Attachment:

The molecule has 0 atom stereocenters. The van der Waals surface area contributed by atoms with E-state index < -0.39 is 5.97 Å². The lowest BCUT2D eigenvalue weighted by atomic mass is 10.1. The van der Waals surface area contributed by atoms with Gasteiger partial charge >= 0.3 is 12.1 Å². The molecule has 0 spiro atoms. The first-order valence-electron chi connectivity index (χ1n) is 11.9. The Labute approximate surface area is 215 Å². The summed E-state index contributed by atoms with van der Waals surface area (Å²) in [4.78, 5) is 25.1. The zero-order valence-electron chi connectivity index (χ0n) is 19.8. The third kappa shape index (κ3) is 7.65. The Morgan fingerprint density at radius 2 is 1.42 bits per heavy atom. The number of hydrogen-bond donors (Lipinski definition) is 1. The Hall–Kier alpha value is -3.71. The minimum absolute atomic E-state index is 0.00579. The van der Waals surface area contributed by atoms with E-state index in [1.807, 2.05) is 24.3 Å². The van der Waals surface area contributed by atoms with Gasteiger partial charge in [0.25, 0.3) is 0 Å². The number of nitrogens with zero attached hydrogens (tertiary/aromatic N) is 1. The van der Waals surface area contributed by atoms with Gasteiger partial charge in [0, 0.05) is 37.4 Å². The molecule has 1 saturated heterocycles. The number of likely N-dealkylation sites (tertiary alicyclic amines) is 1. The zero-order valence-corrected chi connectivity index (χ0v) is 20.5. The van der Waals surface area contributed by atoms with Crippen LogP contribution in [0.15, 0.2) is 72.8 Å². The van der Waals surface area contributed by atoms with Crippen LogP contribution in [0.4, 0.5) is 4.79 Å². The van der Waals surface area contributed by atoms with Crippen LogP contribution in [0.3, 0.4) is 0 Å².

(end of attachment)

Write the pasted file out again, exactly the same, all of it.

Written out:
The molecule has 0 atom stereocenters. The van der Waals surface area contributed by atoms with E-state index < -0.39 is 5.97 Å². The lowest BCUT2D eigenvalue weighted by atomic mass is 10.1. The van der Waals surface area contributed by atoms with Gasteiger partial charge >= 0.3 is 12.1 Å². The molecule has 0 spiro atoms. The first-order valence-electron chi connectivity index (χ1n) is 11.9. The Labute approximate surface area is 215 Å². The summed E-state index contributed by atoms with van der Waals surface area (Å²) in [4.78, 5) is 25.1. The zero-order valence-electron chi connectivity index (χ0n) is 19.8. The third kappa shape index (κ3) is 7.65. The Morgan fingerprint density at radius 2 is 1.42 bits per heavy atom. The number of hydrogen-bond donors (Lipinski definition) is 1. The Hall–Kier alpha value is -3.71. The minimum absolute atomic E-state index is 0.00579. The van der Waals surface area contributed by atoms with E-state index in [1.807, 2.05) is 24.3 Å². The van der Waals surface area contributed by atoms with Gasteiger partial charge in [0.25, 0.3) is 0 Å². The number of nitrogens with zero attached hydrogens (tertiary/aromatic N) is 1. The van der Waals surface area contributed by atoms with Gasteiger partial charge in [0, 0.05) is 37.4 Å². The molecule has 1 saturated heterocycles. The number of likely N-dealkylation sites (tertiary alicyclic amines) is 1. The zero-order valence-corrected chi connectivity index (χ0v) is 20.5. The van der Waals surface area contributed by atoms with Crippen LogP contribution in [0.15, 0.2) is 72.8 Å². The van der Waals surface area contributed by atoms with Crippen LogP contribution in [0.4, 0.5) is 4.79 Å². The van der Waals surface area contributed by atoms with Crippen LogP contribution in [0.3, 0.4) is 0 Å².